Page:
Defenders of Orthodoxy
This article originally appeared in Southern Exposure Vol. 9 No. 1, "Stayed on Freedom." Find more from that issue here.
Southern orthodoxy had no stauncher champion than the Jackson, Mississippi Daily News, the afternoon paper in the state capital. Its editorial philosophy, which often spilled over into its news columns, was clearest in the front-page columns of editor James M. (Jimmy) Ward. The columns were concoctions of folksy humor, homespun philosophy and devastating attacks. To the Daily News, civil-rights workers were “agitators” and their leaders “money-filchers.” Federal officials were “meddlers,” the Supreme Court a “pernicious pestilence.” States’ rights were sacrosanct, as was Mississippi’s image.
In Meridian, third largest city in Mississippi, Star editorial writers also drew deeply from the vat of racial wrath. The editor, James B. Skewes, was a shy, introverted man, said to leave the day-to-day operations to his lieutenants’ but when race was the issue, Star editorials were never bland. They spoke ominously of “mongrelization” and “pollution of our blood.” The Supreme Court, the Star warned, was trying to “pollute the very blood in our veins—to destroy one of the things we hold most sacred—our racial integrity.”
When James Meredith attempted to enter the all-white University of Mississippi in 1962, the Daily News and the Star stood four-square behind Governor Ross Barnett and resistance to the federal government. The governor’s action in physically blocking the doors, declared the Star, was “beyond mere praise.” Resistance was mandatory; if anyone were jailed for resisting, his cell would be “a temple of courage and honor.” In the Daily News, editor Ward’s column recommended that Attorney General Robert Kennedy retire and devote “FULL time as legal advisor to the NAACP,” called Meredith “the boy,” and deplored the “sledge-hammer tactics” of the ”feds.”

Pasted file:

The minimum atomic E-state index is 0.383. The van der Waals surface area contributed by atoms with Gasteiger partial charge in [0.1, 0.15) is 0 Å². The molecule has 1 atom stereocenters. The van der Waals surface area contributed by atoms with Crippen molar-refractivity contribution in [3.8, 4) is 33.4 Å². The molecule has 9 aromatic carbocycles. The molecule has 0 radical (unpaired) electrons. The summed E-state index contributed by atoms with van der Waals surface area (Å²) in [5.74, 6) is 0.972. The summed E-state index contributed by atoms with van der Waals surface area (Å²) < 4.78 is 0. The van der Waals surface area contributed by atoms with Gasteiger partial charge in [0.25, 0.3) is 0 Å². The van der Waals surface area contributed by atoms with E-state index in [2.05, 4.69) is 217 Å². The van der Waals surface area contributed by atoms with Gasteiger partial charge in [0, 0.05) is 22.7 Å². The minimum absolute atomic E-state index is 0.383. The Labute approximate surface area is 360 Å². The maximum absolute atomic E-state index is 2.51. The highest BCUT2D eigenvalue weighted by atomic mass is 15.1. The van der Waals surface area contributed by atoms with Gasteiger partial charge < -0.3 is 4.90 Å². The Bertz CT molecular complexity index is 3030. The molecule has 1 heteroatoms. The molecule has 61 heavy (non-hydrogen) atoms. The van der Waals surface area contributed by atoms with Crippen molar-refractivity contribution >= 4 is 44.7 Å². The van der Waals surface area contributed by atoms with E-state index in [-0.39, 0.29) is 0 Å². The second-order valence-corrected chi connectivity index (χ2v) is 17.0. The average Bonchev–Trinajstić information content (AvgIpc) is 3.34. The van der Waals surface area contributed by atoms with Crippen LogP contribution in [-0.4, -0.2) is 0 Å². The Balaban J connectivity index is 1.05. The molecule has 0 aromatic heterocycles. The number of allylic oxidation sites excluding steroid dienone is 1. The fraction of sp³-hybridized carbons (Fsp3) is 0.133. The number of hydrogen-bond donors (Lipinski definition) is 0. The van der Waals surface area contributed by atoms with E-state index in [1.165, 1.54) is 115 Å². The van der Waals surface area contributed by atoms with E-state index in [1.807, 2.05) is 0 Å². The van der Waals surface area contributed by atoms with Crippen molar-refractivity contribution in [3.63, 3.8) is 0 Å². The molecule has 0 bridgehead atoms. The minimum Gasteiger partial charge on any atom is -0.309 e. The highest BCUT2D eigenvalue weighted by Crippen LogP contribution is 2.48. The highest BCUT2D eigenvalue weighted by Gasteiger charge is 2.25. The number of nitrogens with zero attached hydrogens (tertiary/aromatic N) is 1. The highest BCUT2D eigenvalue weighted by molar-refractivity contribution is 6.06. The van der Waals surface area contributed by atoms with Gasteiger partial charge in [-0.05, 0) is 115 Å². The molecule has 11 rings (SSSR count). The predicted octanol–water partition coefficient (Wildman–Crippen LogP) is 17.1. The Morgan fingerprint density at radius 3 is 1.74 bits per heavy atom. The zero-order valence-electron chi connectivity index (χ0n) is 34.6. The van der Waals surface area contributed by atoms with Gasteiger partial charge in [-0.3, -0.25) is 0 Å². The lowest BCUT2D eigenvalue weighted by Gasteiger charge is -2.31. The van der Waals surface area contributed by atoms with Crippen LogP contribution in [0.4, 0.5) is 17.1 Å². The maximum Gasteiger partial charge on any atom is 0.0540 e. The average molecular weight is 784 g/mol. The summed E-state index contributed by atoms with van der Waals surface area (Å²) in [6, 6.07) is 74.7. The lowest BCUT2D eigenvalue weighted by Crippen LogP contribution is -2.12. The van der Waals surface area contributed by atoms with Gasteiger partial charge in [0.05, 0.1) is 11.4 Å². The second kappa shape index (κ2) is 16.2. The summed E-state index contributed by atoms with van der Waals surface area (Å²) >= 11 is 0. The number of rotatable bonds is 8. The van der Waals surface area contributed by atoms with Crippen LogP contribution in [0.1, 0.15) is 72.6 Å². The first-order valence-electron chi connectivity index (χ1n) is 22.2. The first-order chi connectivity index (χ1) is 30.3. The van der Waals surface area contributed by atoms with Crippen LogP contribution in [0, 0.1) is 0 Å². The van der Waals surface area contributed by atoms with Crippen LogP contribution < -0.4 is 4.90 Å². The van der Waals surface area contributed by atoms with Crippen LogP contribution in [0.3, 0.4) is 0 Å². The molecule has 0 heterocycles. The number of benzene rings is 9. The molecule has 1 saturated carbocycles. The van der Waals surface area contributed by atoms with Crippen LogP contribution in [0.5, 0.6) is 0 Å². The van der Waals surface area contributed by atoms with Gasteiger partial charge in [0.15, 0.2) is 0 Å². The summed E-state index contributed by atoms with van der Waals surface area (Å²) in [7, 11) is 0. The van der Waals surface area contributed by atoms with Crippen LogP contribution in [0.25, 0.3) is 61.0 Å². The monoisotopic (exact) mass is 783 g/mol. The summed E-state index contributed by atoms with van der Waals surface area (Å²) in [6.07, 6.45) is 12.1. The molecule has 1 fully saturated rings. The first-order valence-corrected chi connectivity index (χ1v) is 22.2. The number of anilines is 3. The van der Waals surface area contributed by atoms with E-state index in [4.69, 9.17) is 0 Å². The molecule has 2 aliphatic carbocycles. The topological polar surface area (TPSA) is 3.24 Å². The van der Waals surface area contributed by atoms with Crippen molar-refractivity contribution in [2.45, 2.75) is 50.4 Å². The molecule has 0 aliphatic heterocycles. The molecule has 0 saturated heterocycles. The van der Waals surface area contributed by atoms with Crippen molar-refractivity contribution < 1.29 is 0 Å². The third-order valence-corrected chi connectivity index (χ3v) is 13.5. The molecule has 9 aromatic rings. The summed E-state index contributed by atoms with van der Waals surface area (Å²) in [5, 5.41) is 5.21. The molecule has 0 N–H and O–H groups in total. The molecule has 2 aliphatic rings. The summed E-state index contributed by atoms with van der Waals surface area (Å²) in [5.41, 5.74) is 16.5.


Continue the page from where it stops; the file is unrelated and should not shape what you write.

As the crisis deepend, editorial opinion increasingly slipped into the news pages of the Star and the Daily News. In the latter, stories written as President Kennedy toyed with the idea of sending in federal marshals included references to “a possible invasion,” a pending “government attack,” and a “government ‘goon squad’ of 50 to 100 marshals.” The Daily News ran a front-page story about a cross-burning on the campus, allegedly to protest Meredith’s plans. University officials later charged that the cross-burning had been staged by “a Jackson newspaper” to inflame feelings.
The day after Barnett blocked Meredith’s attempt to register at the university’s Jackson office, Star headlines said, “Meredith and G-Men Knock But Barnett Blocks Door” and “Crowd Cheers ‘Good News,’ Boos Meredith.” The Daily News, meanwhile, packaged its Meredith coverage alongside articles by columnist Jack Lotto—for example, “Commies Using Negro As Tool”—and stories about black crime and rioting.
Meredith’s admission, and the tragic rioting, changed the Star and the Daily News not one whit The state was the innocent victim of an arrogant invasion, they said; political resistance should continue. Federal troops monopolized the Daily News’ lead story, and a page-one headline said, “Negro Troops Set Off Oxford Battle,” but there was nothing in the story to that effect. That same day, a front-page editorial in the Star predicted: “If our spirit is ever broken and we become apathetic about integration, this evil shall constantly increase until it becomes massive and complete rather than token, and we shall face eventual mongrelization of the races.”
Rob Hooker is deputy metro editor of the St. Petersburg Times. (1981)